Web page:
Instagram I never really understood. I suppose facebook could use it to boost their oft-maligned mobile app and roll the addicted users into the fold. Maybe. I don't know if it could pay off to the tune of a billion dollars though. At least it puts all that content inside their gates, for whatever that's worth.

        • by ArhcAngel (247594)
          Perhaps you weren't aware of the latest numbers? [cbsnews.com]

          For a site that lives and dies by its unique visitors a 4.8 % drop in 6 months could be...unsettling.
          • by SomePgmr (2021234)

            Interesting that comScore says they lost uniques while their quarterly report to US financial regulators says:

            "Monthly active users climbed 29% from a year ago at 955 million and daily active users rose 32% to 552 million. Mobile monthly active users were 543 million, up 67%."

            There's more in the report broken down by quarters, but I'd say there's a disconnect in there somewhere.

      • Linkedin DOES make money from your account. Not your money, but the money of headhunters looking for job candidates. And they couldn't do that without user profiles, in use or not.

      • Re:Nope. (Score:4, Funny)

        by Quiet_Desperation (858215) on Wednesday August 08, 2012 @10:13AM (#40917713)

        Vat grown bacon is just around the corner. Pigs are expendable.

        • Vat grown bacon is just around the corner. Pigs are expendable.

          So some day we will be sick of that analogy about "Malibu Chicken", chickens and vats.

      • by styrotech (136124)

        Its kind of like how a chicken has a distant relationship with my breakfast, but a pig is 100% committed to my breakfast.

        You eat a whole pig for breakfast?!?

        I would've thought that the pig was at most a few percent committed to your breakfast.

    • by ceoyoyo (59147)

      Instagram is another example of something that is so absolutely trivial to code that the second they try to monetize it users will abandon it in droves for it's ad free replacement.

      Facebook itself is kind of like that, except there's actually a network effect to keep people on it.

      • Facebook itself is kind of like that, except there's actually a network effect to keep people on it.

        This network effect is limited to the groups or super-groups of people on it.
        People not affiliated with any of them won't necessarily flock to FB for no reason.

        I'm not speaking about geeks who are anti-anything-social.

        I'm speaking about generations. You are on Fb, because your friends are on it, your family is on it, your significant other is on it, and so on.
        Your kids, on the other hand, go through a different situation: their main social circles are their school friends and other of similar age group. Not

  • by mister2au (1707664) on Wednesday August 08, 2012 @08:56AM (#40916991)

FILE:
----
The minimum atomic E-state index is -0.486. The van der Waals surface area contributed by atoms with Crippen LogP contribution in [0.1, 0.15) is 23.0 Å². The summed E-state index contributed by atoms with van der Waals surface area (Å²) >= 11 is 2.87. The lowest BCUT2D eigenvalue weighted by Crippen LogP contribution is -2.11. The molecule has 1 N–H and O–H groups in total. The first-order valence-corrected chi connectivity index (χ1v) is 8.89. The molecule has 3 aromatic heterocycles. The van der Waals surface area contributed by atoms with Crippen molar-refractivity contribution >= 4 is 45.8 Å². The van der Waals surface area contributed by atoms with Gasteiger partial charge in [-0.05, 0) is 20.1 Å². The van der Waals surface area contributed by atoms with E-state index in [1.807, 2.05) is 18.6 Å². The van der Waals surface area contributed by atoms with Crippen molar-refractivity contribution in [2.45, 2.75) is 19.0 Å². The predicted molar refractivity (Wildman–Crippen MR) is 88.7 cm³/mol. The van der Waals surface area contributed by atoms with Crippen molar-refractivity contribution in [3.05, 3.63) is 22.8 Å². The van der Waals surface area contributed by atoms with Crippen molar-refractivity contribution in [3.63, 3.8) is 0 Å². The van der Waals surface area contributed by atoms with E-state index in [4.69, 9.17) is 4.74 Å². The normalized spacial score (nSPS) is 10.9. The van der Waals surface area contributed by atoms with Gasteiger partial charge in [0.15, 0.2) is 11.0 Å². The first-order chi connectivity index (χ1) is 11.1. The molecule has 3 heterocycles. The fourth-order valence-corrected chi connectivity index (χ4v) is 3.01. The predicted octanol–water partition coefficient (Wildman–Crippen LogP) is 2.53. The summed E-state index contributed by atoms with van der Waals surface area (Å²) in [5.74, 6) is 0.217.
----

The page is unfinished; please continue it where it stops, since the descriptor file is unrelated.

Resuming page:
Clearly the acquisition of Instagram was a defensive move in the social networking space - it was starting to build a market that would otherwise chip away at Facebook - and you'd think they learnt their lesson from letting Twitter grow into a competitor

    So, of course, you'd expect it to get written-down as just enough functionality is incorporated into Facebook to ensure another competitor doesn't pop up in the same "social photo" space. But also expect them to let it die a slow death (rather than shut it down) to maximise the defensive value of the acquisition.

    • by Anonymous Coward
      Except it's not really a market. An easy way to send pictures is nice but simple to copy, and users can go somewhere else on a whim.
      • by crazyjj (2598719) *

        Hah! Like they haven't already patented "a method of sending a digital photograph over the internet."

      • Might be simple and easy to replicate but http://en.wikipedia.org/wiki/First-mover_advantage [wikipedia.org] is important

        The marginal benefits of switching to an equivalent is always small for such a simple product and being a mass market social media product dictates that people will gravitate to the market leaders - that is, little point in joining a social platform is no-one else is there

        So that limits Instagram competitors to:
        - niche "photo" markets such as where Flickr is now placed
        - disruptive "photo" products like P

        • by ceoyoyo (59147)

          Except that Instagram posts on Facebook, and so can any other app. Nobody cares if my chic artificially aged photo was posted with Instagram or Fastergram or AAAAFastestGram. I don't know any Instagram users, but Facebook itself must be weakening the community lock in of it.

          • Are you aware that Instagram also had its own networking aspects away from Facebook?

            In the same way you tweet to Facebook but Twitter has its own standalone network as well.

            • by ceoyoyo (59147)